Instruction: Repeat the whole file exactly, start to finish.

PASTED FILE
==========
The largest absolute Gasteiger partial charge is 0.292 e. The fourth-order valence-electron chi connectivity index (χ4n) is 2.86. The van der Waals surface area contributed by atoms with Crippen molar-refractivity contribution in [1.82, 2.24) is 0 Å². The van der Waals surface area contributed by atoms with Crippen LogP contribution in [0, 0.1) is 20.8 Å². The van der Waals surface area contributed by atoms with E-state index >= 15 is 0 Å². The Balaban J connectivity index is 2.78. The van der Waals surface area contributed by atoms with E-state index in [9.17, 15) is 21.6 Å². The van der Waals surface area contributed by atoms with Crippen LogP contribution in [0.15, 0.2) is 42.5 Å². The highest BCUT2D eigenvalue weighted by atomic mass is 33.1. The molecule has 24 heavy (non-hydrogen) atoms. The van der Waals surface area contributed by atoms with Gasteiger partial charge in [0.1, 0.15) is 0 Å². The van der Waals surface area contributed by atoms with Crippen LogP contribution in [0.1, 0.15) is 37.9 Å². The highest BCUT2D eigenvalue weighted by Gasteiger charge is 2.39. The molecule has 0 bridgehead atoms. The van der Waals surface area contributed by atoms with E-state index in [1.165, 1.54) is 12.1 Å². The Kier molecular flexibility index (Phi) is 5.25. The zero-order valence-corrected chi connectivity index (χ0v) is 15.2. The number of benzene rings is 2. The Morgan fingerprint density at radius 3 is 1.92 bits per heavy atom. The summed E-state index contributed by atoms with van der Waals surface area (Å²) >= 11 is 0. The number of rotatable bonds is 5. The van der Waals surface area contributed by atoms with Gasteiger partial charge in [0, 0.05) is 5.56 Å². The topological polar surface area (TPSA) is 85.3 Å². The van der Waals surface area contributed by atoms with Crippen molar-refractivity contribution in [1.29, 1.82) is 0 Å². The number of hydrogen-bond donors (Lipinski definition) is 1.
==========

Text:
The largest absolute Gasteiger partial charge is 0.292 e. The fourth-order valence-electron chi connectivity index (χ4n) is 2.86. The van der Waals surface area contributed by atoms with Crippen molar-refractivity contribution in [1.82, 2.24) is 0 Å². The van der Waals surface area contributed by atoms with Crippen LogP contribution in [0, 0.1) is 20.8 Å². The van der Waals surface area contributed by atoms with E-state index >= 15 is 0 Å². The Balaban J connectivity index is 2.78. The van der Waals surface area contributed by atoms with E-state index in [9.17, 15) is 21.6 Å². The van der Waals surface area contributed by atoms with Crippen LogP contribution in [0.15, 0.2) is 42.5 Å². The highest BCUT2D eigenvalue weighted by atomic mass is 33.1. The molecule has 24 heavy (non-hydrogen) atoms. The van der Waals surface area contributed by atoms with Gasteiger partial charge in [0.1, 0.15) is 0 Å². The van der Waals surface area contributed by atoms with Crippen LogP contribution in [0.1, 0.15) is 37.9 Å². The highest BCUT2D eigenvalue weighted by Gasteiger charge is 2.39. The molecule has 0 bridgehead atoms. The van der Waals surface area contributed by atoms with E-state index in [1.165, 1.54) is 12.1 Å². The Kier molecular flexibility index (Phi) is 5.25. The zero-order valence-corrected chi connectivity index (χ0v) is 15.2. The number of benzene rings is 2. The Morgan fingerprint density at radius 3 is 1.92 bits per heavy atom. The summed E-state index contributed by atoms with van der Waals surface area (Å²) >= 11 is 0. The number of rotatable bonds is 5. The van der Waals surface area contributed by atoms with Gasteiger partial charge in [0, 0.05) is 5.56 Å². The topological polar surface area (TPSA) is 85.3 Å². The van der Waals surface area contributed by atoms with Crippen molar-refractivity contribution in [1.29, 1.82) is 0 Å². The number of hydrogen-bond donors (Lipinski definition) is 1.